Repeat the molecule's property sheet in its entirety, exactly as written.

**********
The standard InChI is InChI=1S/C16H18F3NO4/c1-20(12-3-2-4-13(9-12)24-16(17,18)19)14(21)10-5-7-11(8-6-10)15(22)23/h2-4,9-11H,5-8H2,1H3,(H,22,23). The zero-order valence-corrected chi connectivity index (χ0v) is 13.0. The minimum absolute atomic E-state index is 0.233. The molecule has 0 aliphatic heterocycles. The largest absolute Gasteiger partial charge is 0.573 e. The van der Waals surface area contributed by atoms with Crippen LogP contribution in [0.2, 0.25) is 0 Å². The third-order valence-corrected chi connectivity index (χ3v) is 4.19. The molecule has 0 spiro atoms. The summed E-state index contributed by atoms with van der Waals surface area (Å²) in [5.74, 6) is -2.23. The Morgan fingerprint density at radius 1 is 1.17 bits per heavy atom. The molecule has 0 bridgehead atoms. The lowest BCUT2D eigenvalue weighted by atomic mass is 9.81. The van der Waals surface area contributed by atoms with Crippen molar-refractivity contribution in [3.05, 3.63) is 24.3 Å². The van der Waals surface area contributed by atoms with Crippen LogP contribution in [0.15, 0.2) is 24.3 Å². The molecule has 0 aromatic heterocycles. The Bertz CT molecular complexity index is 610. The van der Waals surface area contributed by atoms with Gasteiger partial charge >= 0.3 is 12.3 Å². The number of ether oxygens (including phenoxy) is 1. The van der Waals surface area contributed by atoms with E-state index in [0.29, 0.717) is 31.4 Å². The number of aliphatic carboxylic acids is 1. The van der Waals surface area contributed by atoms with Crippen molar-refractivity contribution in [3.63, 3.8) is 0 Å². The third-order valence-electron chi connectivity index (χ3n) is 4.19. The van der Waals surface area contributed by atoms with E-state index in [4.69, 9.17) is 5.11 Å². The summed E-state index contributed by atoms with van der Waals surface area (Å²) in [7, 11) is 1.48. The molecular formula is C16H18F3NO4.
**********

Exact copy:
The standard InChI is InChI=1S/C16H18F3NO4/c1-20(12-3-2-4-13(9-12)24-16(17,18)19)14(21)10-5-7-11(8-6-10)15(22)23/h2-4,9-11H,5-8H2,1H3,(H,22,23). The zero-order valence-corrected chi connectivity index (χ0v) is 13.0. The minimum absolute atomic E-state index is 0.233. The molecule has 0 aliphatic heterocycles. The largest absolute Gasteiger partial charge is 0.573 e. The van der Waals surface area contributed by atoms with Crippen LogP contribution in [0.2, 0.25) is 0 Å². The third-order valence-corrected chi connectivity index (χ3v) is 4.19. The molecule has 0 spiro atoms. The summed E-state index contributed by atoms with van der Waals surface area (Å²) in [5.74, 6) is -2.23. The Morgan fingerprint density at radius 1 is 1.17 bits per heavy atom. The molecule has 0 bridgehead atoms. The lowest BCUT2D eigenvalue weighted by atomic mass is 9.81. The van der Waals surface area contributed by atoms with Crippen molar-refractivity contribution in [3.05, 3.63) is 24.3 Å². The van der Waals surface area contributed by atoms with Crippen LogP contribution in [0.15, 0.2) is 24.3 Å². The molecule has 0 aromatic heterocycles. The Bertz CT molecular complexity index is 610. The van der Waals surface area contributed by atoms with Gasteiger partial charge >= 0.3 is 12.3 Å². The number of ether oxygens (including phenoxy) is 1. The van der Waals surface area contributed by atoms with E-state index in [0.29, 0.717) is 31.4 Å². The number of aliphatic carboxylic acids is 1. The van der Waals surface area contributed by atoms with Crippen molar-refractivity contribution in [3.63, 3.8) is 0 Å². The third-order valence-electron chi connectivity index (χ3n) is 4.19. The van der Waals surface area contributed by atoms with E-state index in [4.69, 9.17) is 5.11 Å². The summed E-state index contributed by atoms with van der Waals surface area (Å²) in [7, 11) is 1.48. The molecular formula is C16H18F3NO4.